There's always more or less than meets the eye
My country, right or wrong; if right, to be kept right; and if wrong, to be set right.
--Carl Schurz (1829-1906), German-born American statesman
'Post fascism'! You made me laugh.
Andrew, it was either that or Post-Evil Incarnate
Imagine, a president for ALL Americans! A great day!
Mitchell, we have no right calling ourselves a democracy without one.
Hi, Kirk! Happy New Year 2021, good buddy! Did you watch New Year's Rockin' Eve hosted by Tom Hanks, featuring stellar performances by Demi Lovato and Katy Perry and capped by one of the biggest, most spectacular fireworks displays in history? (Meanwhile, down at Mar-a-Lago, Trump had two sparklers and a cherry bomb.)It was a great day for America, good buddy. I watched the inauguration and wept many times throughout the perfect program. Senator Amy was excellent in the role of presenter. The swearing in of VP Kamala was a tremendous moment in our nation's history, and a long time comin'. Gaga, J-Lo and Garth nailed their songs. Amanda Gorman stole the show with her poem. The minister who delivered the stirring benediction reminded me of MLK. President Joseph Biden gave the greatest speech of his life at a time when he needed to. The evening program was equally great. The remarks by the three former presidents, Obama, Bush and Clinton, was a display of unity that surely inspired all who tuned in. Were they all preaching to the choir? Were Democrats and lovers of democracy the only ones who watched the inauguration and the evening celebration? Time will tell. I already read an article about Garth Brooks' fans turning on him and "washing their hands" of him for making the un-American decision to support unity by singing at a democratic president's inaugural. So be it. If the very concept of unity is now viewed as controversial, if people refuse to even listen to one another and try to find common ground and reconcile their differences, if they choose war over peace, then President Biden indeed has much work ahead changing minds and hearts and bringing a divided nation together. I wish every American could awaken this morning as I did, feeling like it's Christmas morning - excited, enthusiastic and hopeful, a tremendous burden lifted, indelible memories of having witnessed a splendid day and evening, a sense that the rudder has been turned on the ship of state and it is now getting back on course. For the first time in years I awakened filled with hope for brighter days ahead.
Unity. Well, Shady, like tango, it takes two to unify. Honestly, I don't particularly mind the partisan bickering as long as there's some substance to the bickering. Unfortunately, much of the time there's not. Also, it would be nice if there were more places for partisans to participate other than just these two "big tents" And I'm not talking a party for "centrists" either. As obnoxious as many of Trump's supporters were and are, they DO have a right to be involved in the political process, as do many leftists and liberals who wonder exactly what they're doing in a political party that seems a bit embarrassed by the words "left" and "liberal". I say let there be a political party for every strain of political thought, and then see who comes out on top. Case in point. There's some talk that Donald Trump may start his own Patriot Party. Had he only done that in 2016, Hillary might be on her second term right now. I know. I'm rambling. Thanks for commenting, Shady.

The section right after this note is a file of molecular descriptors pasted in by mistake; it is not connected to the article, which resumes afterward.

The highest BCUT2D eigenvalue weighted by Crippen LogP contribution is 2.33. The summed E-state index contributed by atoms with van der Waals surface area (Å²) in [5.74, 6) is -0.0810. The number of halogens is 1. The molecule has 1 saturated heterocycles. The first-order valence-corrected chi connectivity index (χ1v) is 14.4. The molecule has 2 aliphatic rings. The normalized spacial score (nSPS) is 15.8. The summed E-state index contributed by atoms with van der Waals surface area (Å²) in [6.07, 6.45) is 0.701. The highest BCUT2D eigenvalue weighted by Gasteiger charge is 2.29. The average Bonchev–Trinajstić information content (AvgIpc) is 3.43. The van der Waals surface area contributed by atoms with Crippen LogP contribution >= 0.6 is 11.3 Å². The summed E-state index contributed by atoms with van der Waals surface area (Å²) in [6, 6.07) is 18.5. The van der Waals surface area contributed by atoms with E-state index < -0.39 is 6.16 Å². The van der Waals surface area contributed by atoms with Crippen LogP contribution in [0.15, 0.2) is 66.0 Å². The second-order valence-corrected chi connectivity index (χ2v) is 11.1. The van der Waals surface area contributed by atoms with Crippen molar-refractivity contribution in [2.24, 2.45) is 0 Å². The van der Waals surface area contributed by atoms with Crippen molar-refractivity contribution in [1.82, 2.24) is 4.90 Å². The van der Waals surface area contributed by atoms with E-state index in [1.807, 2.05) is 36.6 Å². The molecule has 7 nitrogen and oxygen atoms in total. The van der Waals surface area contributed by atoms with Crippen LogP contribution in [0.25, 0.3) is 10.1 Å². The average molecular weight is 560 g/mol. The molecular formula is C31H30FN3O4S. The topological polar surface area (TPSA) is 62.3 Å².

Shady, my thoughts were all over the map when I replied to you comment, which is why I cut it short. Let me see if I can come up with something a bit more coherent. In the past week I've seen here and there the suggestion that the rise of Donald Trump was due to there being "too much democracy" in the United States. Since Trump lost the popular vote in 2016 but became president anyway, I would argue it was because of NOT ENOUGH democracy! As for the Electoral College, one of the arguments for its continued existence is that it promotes "stability" and keeps extremists from taking over the country. Yeah, well, it worked out really well this time, didn't it?The argument for the continued existence of the two-party system is that it, too, promotes stability and keeps the extremists from taking over. Sigh. All the Republican nomination did was give Trump creditability that he wouldn't ordinarily have had. It safe to vote for Trump because the GOP says it is. While I'm sure there's a lot of rank-and-file members of the party that saw through Trump, it was naive to think the majority of lifelong Republicans were going to cross party lines just because he headed the ticket.Third parties. Yes, they're allowed to exist, but the Democrats and Republicans make it hard for them. For instance, nine states forbid voting for third-party candidates in primary elections (but you could still vote for Trump in those states.) And then there's the mathematical problem, that in a three-way race you could end up with a president who gets a minority (nicely referred to as plurality) of the vote. But there are ways around that. Runoff elections, for instance.Finally, I rather the last four years not lead to a fetish for centrism and an abhorrence for anything too radical. For one thing, todays centrism is often yesterday's radicalism. Case in point: Joe Biden is getting a good deal of applause (at least from some quarters) for appointing a transgender woman to be his assistant secretary of health. I, too, applaud him for doing do. But suppose Biden had made it to the White House back in 1988, the first time he ran for the Democratic nomination? Appointing a transgender woman to be White House tour guide would have been seen as too radical, much less assistant health secretary. Minds have changed a lot since then, though not necessarily because of the people we elect to office. Never forget the effectiveness of grass-roots politics.Just some thoughts on a cold night. Cold where I am, anyway.